For the past decade, legendary developer Peter Molyneux has tried to create revolutionary games all on his own. Here’s why he has to stop.

Molyneux, the creator of cult classics like Dungeon Keeper, Populous, and Fable, has been struggling for years to be successful in the indie scene. His struggles have earned him both the sympathy of game developers and 80’s kids who played his classics, and the resentment of 90’s kids who hate him for over-promising.

Peter Molyneux is one of the most passionate developers to ever live, but also one of the most dysfunctional ones. He is a self-proclaimed bad PR person, and is terrified of his own failure, because he lived for many years as the ultimate game developer. Because Molyneux has a permanent desire to maintain that status, he continues to be too ambitious.

This man wants to create an unforgettably amazing game so badly, he cried in a Kotaku interview out of fear he might fail his family by not doing so. This shows he wants to be great for his family so badly, he cried; something that even his colleagues have never seen before

At this age in gaming, creating a revolutionary game with the scope of hundreds of hours of gameplay requires more than a small indie developer and a half million dollars.

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The game Molyneux wanted to make would require millions of dollars and hundreds of developers. As of now, 22cans is out of money, only has 26 people working on the game (6 of which dont actually work on the game itself) and even then the team is losing members.

Either Molyneux needs to find a publisher willing to fund the escapade that is Godus, or quit while they’re far behind and start a much smaller game.

Molyneux expected the game to sell as much eight million copies, a ludicrous amount considering most triple A games dont sell more than 4 million copies in their first year. The Godus’ multiplayer servers (which dont exist even a year after Molyneux made the claim) were supposed to accommodate up to eight million people at a time, suggesting Molyneux expected millions of sales.

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Not only is this unrealistic, it is unhealthy for a game developer to expect millions of sales from an extremely incomplete game. Bioshock Infinite did not surpass 10 million sales until a full two years after its release. Molyneux’s expecations for Godus are near impossible.

None of the people that Molyneux has worked with in the past have thought this was possible of themselves. Sean Cooper, a member of Bullfrog, the team Molyneux used to create his legend, has gone on to make browser based games which significantly smaller scope and became much more successful.

Cooper went on to create the Boxhead series, a series of isometric zombie shooters. They were very simple, but well polished. This boosted Coopers career, and he lives a modest life making web browser and mobile games.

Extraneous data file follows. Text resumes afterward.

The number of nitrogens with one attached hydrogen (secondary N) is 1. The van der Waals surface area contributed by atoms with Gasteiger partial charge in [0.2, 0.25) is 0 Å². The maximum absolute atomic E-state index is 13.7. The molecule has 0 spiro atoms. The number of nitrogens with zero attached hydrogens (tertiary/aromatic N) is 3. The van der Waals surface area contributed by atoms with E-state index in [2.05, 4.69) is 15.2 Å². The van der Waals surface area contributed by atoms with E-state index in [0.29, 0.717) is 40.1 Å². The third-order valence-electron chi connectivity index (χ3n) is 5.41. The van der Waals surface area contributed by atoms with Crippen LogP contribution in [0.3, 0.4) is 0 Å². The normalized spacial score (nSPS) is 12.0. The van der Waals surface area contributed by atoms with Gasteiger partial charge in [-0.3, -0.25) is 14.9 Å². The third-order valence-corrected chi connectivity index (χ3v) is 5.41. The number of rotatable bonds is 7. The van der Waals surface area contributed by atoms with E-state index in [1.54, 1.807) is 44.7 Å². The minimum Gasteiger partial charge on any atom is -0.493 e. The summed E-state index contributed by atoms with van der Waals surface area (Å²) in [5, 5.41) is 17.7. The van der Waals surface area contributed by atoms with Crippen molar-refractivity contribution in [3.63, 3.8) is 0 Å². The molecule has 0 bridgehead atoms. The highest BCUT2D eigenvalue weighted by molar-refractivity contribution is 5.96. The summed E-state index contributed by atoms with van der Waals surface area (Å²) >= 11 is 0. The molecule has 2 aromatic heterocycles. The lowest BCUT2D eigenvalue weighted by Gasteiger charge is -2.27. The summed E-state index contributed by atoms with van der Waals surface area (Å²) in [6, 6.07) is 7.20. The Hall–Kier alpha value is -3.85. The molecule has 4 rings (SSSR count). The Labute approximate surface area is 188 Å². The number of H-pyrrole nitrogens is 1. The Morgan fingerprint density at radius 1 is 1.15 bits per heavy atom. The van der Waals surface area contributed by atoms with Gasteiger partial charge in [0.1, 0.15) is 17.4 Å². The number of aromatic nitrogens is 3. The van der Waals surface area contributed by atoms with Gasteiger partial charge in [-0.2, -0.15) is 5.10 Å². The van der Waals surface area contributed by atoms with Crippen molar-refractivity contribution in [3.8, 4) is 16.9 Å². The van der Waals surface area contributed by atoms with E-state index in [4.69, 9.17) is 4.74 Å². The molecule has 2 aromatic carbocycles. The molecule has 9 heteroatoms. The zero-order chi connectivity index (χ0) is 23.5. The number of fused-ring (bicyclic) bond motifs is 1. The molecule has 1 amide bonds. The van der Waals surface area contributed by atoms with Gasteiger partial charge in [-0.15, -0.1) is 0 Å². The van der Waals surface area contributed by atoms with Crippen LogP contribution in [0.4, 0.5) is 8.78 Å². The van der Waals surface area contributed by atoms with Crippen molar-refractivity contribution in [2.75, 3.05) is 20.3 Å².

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Molyneux is in every way a more creative developer than Cooper. That is why Molyneux needs to follow in Cooper’s footsteps. Cooper may have created his own company in the end similar to Molyneux, but at this point Cooper is much more successful because he focuses on what he can handle rather than projects that are unrealistic.

The man who won Molyneux’s Curiosity contest, Bryan Henderson, has gotten nothing because, surprise surprise, Molyneux promised something he couldn’t deliver. Rather than giving Henderson a prize that had not existed yet, Molyneux could have easily been given a multitude of other prizes that could be delivered immediately.

Henderson could have been given a job related to community management, or worked as a creative lead/contributor to the direction of the game. Instead, they offered him control of multiplayer, something that would not become reality for years, and a cut of the games profits. The only problem is, neither existed. The game still isn’t profiting, and there is no multiplayer.

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Molyneux needs to lower his expectations of his team, and more importantly himself. He wants to be a god of gaming, but the only ones that really exist don’t even make video games any more (Markus Persson and Gabe Newell).

I have the utmost respect for Peter Molyneux as he does care about what he is doing, regrets failing, and truly does want to create great games. He has the potential to do great things, but unless they lower the bar a few miles, 22cans will fail.

Molyneux’s successful titles were never huge, complicated titles. They were just interesting ideas that we had never seen before. They were so simple, and had such great aesthetics. Populous was an incredibly simple game with addicting gameplay, Dungeon Keeper had ideas never seen before, and Fable was just a beautiful RPG with a modest story.

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He needs to understand he doesn’t need to be rich to be good at what he does, he only needs to inspire people to create games the way he did more than a decade ago.